Following a discussion of an entrepreneur that was lacking the right idea, we came across a post where an entrepreneur was asking the community for startup ideas he could consider for his ﬁrst startup venture.
He quite simply wasn’t able to come up with anything that he could be that passionate enough about to pursue.
What’s fascinating, but not surprising, is the community replied with ideas they came up with which could become his next startup venture!
We say ‘fascinating’ because some years ago this would have been a joke.
How can someone ask for innovative startup ideas expecting people to share them when these ideas could be worth millions right?
We say ‘not surprising’ because attitudes towards ideas have changed and in this highly networked and collaborative world we live in connected by the web, more people realize it’s not just about ideas, but what you can build on top of them that really counts in business.
This is happening also because entrepreneurship education is taken more seriously nowadays.
“Ideas” are separate from “execution” just as open source software is diﬀerent from running a business using open source software.
Take the concept of cloud computing for example.
The hardware and resources and the concept are not only shared, but developed to allow for collaboration and co-creation of solutions and businesses on top of what exists to provide people with something more.
In today’s environment, ideas, concepts, business models and even software are universally shared and available it’s more about who builds business (or something else) on top of them.
While many traditional businessmen and entrepreneurs still worry about the security of “ideas” when it comes to crowdfunding or working within a community like Startup Commons, the paradigm shift in how innovation is happening and new startups are born has already begun and keeping ideas close to one’s chest is not a part of that changing trend.
How many startups can you name where the idea alone was the key driver of their success? That they had to keep the idea secret and it would be truly impossible for more established actors to steal? You are probably drawing a blank here.
Also as entrepreneurs should fall in love with their ideas, in order to be able to commit several years to their venture – how many entrepreneurs fall in love with other people’s ideas? Commitment is the start of the venture and if cracks appear in the commitment, it will show along the way regardless of what type of patchwork you employ to cover the cracks.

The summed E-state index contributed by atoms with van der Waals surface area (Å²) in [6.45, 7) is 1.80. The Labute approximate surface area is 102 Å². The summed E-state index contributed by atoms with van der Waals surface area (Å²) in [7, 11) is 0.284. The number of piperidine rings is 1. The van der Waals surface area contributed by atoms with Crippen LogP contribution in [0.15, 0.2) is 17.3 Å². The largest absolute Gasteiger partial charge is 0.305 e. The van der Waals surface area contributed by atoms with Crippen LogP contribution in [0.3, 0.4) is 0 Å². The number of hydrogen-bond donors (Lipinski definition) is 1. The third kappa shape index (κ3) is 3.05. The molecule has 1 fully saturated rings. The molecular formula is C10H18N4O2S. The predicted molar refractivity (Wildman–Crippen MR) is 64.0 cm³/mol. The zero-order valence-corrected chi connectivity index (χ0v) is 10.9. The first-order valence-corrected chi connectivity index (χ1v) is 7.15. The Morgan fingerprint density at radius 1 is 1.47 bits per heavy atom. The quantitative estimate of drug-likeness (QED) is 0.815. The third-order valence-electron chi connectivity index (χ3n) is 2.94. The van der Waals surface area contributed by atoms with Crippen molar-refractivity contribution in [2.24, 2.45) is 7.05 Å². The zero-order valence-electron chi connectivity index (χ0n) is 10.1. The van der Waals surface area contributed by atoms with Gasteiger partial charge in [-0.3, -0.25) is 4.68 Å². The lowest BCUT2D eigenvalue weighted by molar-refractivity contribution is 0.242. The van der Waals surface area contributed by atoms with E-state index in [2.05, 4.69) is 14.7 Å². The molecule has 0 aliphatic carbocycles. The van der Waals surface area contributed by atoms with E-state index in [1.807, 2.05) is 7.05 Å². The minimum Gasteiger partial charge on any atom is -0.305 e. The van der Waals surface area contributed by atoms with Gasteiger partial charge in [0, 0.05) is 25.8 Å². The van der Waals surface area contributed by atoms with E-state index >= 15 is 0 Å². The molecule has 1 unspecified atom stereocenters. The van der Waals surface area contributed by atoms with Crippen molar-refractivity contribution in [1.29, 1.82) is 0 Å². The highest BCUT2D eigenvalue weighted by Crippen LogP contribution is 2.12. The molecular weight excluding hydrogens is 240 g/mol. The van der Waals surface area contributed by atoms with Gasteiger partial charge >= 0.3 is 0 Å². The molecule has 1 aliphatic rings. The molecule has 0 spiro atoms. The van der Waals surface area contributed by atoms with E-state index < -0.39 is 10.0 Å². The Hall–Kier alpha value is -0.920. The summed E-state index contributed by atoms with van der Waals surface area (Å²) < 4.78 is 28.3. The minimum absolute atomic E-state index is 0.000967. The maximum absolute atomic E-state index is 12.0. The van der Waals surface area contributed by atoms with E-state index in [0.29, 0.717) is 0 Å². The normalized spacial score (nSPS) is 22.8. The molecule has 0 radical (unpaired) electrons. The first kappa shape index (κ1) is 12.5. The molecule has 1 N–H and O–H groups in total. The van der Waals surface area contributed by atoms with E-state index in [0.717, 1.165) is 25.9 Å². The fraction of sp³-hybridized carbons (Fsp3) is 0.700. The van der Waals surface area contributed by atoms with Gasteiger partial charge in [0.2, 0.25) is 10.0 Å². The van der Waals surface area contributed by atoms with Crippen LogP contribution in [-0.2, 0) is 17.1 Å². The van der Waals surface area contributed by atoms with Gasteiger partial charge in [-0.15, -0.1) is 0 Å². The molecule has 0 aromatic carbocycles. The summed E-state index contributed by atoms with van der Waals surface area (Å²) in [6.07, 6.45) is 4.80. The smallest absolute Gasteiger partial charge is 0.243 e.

It takes more than one man with an idea to make things work and build successful startups which is why building on it with the right people becomes paramount. So before we cling on to the notion that publishing an idea is the end of your possible venture remember:
Being a startup is nothing else than being an architect in using existing ideas, concepts and software “legos” to solve existing market and customer problems with a great team.
Building value relies on the execution and funding can be one of the enabling forces.
The idea is only the beginning.
Startup Commons has released entire Growth Academy innovation entrepreneurship curriculum training materials with more than 700+ slides, along with supporting booklets for free co-development and use.
All is released under Creative Commons licensing and in editable format.
The curriculum is built, designed and refined over the years to increase the volume of entrepreneurship and likelihood of startup success by focusing on removing or reducing the biggest “universal risks” and to educate about optimal methods and structures.
To give more support during learning process and to train future coaches, we created a serie of training webinars and certification programs.
Supporting startup ecosystem development, from entrepreneurship education, to consulting to digital infrastructure for connecting, measuring and international benchmarking.
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